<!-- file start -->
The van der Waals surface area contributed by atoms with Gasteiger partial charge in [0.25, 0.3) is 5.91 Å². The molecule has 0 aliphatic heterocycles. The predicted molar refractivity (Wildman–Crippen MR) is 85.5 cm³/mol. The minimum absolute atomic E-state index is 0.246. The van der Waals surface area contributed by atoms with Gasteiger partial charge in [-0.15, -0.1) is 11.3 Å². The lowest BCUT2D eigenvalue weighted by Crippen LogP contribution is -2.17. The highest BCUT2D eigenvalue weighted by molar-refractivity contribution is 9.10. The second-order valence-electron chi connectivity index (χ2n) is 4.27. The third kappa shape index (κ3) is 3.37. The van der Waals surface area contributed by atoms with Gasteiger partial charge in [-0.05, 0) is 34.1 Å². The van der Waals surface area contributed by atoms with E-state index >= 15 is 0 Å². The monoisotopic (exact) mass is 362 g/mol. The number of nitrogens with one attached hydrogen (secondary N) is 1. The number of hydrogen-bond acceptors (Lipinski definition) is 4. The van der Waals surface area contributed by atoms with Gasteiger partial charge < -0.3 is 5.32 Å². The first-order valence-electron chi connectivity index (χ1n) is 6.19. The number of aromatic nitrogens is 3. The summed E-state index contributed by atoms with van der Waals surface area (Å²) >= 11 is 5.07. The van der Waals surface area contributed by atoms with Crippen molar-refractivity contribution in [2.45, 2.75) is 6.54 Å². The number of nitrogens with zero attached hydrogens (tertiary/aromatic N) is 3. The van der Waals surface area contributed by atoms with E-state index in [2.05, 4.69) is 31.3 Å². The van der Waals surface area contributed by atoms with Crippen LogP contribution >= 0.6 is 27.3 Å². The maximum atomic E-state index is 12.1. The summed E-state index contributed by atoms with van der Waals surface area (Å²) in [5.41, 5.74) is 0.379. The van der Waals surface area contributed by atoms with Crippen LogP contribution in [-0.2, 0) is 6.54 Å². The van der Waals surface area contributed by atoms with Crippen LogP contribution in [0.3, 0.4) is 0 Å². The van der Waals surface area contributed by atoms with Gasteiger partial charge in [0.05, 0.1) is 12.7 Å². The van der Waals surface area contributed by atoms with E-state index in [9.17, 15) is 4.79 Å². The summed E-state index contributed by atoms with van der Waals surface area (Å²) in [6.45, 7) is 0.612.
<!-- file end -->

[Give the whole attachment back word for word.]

The van der Waals surface area contributed by atoms with Gasteiger partial charge in [0.25, 0.3) is 5.91 Å². The molecule has 0 aliphatic heterocycles. The predicted molar refractivity (Wildman–Crippen MR) is 85.5 cm³/mol. The minimum absolute atomic E-state index is 0.246. The van der Waals surface area contributed by atoms with Gasteiger partial charge in [-0.15, -0.1) is 11.3 Å². The lowest BCUT2D eigenvalue weighted by Crippen LogP contribution is -2.17. The highest BCUT2D eigenvalue weighted by molar-refractivity contribution is 9.10. The second-order valence-electron chi connectivity index (χ2n) is 4.27. The third kappa shape index (κ3) is 3.37. The van der Waals surface area contributed by atoms with Gasteiger partial charge in [-0.05, 0) is 34.1 Å². The van der Waals surface area contributed by atoms with E-state index >= 15 is 0 Å². The monoisotopic (exact) mass is 362 g/mol. The number of nitrogens with one attached hydrogen (secondary N) is 1. The number of hydrogen-bond acceptors (Lipinski definition) is 4. The van der Waals surface area contributed by atoms with Gasteiger partial charge < -0.3 is 5.32 Å². The first-order valence-electron chi connectivity index (χ1n) is 6.19. The number of aromatic nitrogens is 3. The summed E-state index contributed by atoms with van der Waals surface area (Å²) >= 11 is 5.07. The van der Waals surface area contributed by atoms with Crippen molar-refractivity contribution in [2.45, 2.75) is 6.54 Å². The number of nitrogens with zero attached hydrogens (tertiary/aromatic N) is 3. The van der Waals surface area contributed by atoms with E-state index in [2.05, 4.69) is 31.3 Å². The van der Waals surface area contributed by atoms with Crippen LogP contribution >= 0.6 is 27.3 Å². The maximum atomic E-state index is 12.1. The summed E-state index contributed by atoms with van der Waals surface area (Å²) in [5.41, 5.74) is 0.379. The van der Waals surface area contributed by atoms with Crippen LogP contribution in [-0.2, 0) is 6.54 Å². The van der Waals surface area contributed by atoms with Crippen LogP contribution in [0.3, 0.4) is 0 Å². The van der Waals surface area contributed by atoms with Gasteiger partial charge in [0.05, 0.1) is 12.7 Å². The van der Waals surface area contributed by atoms with E-state index in [9.17, 15) is 4.79 Å². The summed E-state index contributed by atoms with van der Waals surface area (Å²) in [6.45, 7) is 0.612.